The wealthiest 1% of Americans controlled about $41.52 trillion in the first quarter, according to Federal Reserve data released Monday. Yet the bottom 50% of Americans only controlled about $2.62 trillion collectively, which is roughly 16 times less than those in the top 1%.
Wealth across all U.S. households increased during the first quarter. Overall, the net worth of households and nonprofits rose to $136.9 trillion during the first quarter, a 3.8% increase from the end of 2020, according to separate data published by the Federal Reserve on June 10, 2021. But those gains weren't distributed equally.
Net worth is essentially a calculation of all of a person's assets — including cash in checking and savings accounts, financial investments and the value of any real estate or vehicles owned — minus all their debt, including credit card balances, student loans and mortgages.
The recent gains in household wealth, in particular, can be largely attributed to stock holdings, which were up about $3.2 trillion, according to the Fed. The rise in home values also played a role, with real estate holdings increasing by $1 trillion.
But some critics contend that the Fed's low interest rate policies have boosted the stock market, giving an edge to those who own stocks and investments. The wealthiest 10% of Americans, for example, own about 89% of stocks and mutual funds held in the U.S. as of the first quarter of 2021, according to Fed data. The bottom 50% of U.S. households hold around 0.5%.
It is true that the divide between the wealthiest Americans and the bottom half of U.S. households has widened over the last few decades. In the first quarter of 1990, the top 1% had roughly six times the wealth as the bottom half of Americans.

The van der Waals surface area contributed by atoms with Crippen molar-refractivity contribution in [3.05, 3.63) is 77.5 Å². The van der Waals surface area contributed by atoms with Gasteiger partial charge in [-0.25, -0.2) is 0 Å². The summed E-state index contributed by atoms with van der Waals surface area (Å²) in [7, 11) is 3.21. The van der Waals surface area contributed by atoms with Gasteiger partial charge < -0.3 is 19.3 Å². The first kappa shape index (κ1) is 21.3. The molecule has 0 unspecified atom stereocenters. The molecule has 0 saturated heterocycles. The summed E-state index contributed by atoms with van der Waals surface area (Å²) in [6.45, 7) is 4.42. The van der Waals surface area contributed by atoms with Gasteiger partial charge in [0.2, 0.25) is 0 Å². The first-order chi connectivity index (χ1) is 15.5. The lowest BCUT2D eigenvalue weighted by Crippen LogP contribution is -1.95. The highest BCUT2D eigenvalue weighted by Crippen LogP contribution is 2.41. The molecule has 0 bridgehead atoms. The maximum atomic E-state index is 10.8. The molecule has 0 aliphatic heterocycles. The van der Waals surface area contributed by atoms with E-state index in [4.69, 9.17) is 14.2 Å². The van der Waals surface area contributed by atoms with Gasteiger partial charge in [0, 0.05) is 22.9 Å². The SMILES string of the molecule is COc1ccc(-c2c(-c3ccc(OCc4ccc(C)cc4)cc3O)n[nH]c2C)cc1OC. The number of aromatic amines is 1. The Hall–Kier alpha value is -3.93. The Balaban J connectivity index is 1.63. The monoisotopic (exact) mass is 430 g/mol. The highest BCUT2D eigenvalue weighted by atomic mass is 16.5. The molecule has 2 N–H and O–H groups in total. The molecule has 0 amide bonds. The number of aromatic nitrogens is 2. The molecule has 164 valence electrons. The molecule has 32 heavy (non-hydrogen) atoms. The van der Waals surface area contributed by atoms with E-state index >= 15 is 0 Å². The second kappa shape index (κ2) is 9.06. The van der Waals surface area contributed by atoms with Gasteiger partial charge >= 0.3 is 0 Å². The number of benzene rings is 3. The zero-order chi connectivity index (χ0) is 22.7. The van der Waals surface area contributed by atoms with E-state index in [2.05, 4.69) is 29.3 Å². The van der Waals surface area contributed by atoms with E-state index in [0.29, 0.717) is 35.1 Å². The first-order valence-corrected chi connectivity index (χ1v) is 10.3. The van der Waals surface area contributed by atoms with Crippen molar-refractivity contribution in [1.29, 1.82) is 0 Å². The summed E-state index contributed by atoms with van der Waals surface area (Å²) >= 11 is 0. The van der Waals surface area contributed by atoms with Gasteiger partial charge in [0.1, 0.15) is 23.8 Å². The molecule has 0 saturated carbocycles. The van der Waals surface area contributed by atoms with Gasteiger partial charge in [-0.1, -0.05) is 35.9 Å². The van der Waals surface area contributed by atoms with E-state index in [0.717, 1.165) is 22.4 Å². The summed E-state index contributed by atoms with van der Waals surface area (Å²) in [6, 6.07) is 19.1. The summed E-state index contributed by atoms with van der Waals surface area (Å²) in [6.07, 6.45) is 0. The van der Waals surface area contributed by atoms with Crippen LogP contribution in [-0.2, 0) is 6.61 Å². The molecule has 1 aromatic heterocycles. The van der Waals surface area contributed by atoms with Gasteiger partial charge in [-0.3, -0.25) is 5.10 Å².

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In a written testimony, Federal Reserve Chairman Jerome Powell said Tuesday that the U.S. economy has seen "sustained improvement" since the start of the Covid-19 pandemic but noted that the bounce back has not been equal.
"The economic downturn has not fallen equally on all Americans, and those least able to shoulder the burden have been the hardest hit," Powell said. He noted that unemployment persists among lower-wage workers in the service sector and among Black and Hispanic Americans.
Yet Powell sees reason for optimism coming out of the pandemic, particularly for those who have been left behind in the past. "Those who have historically been left behind stand the best chance of prospering in a strong economy with plentiful job opportunities," he said.
"Our economy will be stronger and perform better when everyone can contribute to, and share in, the benefits of prosperity."
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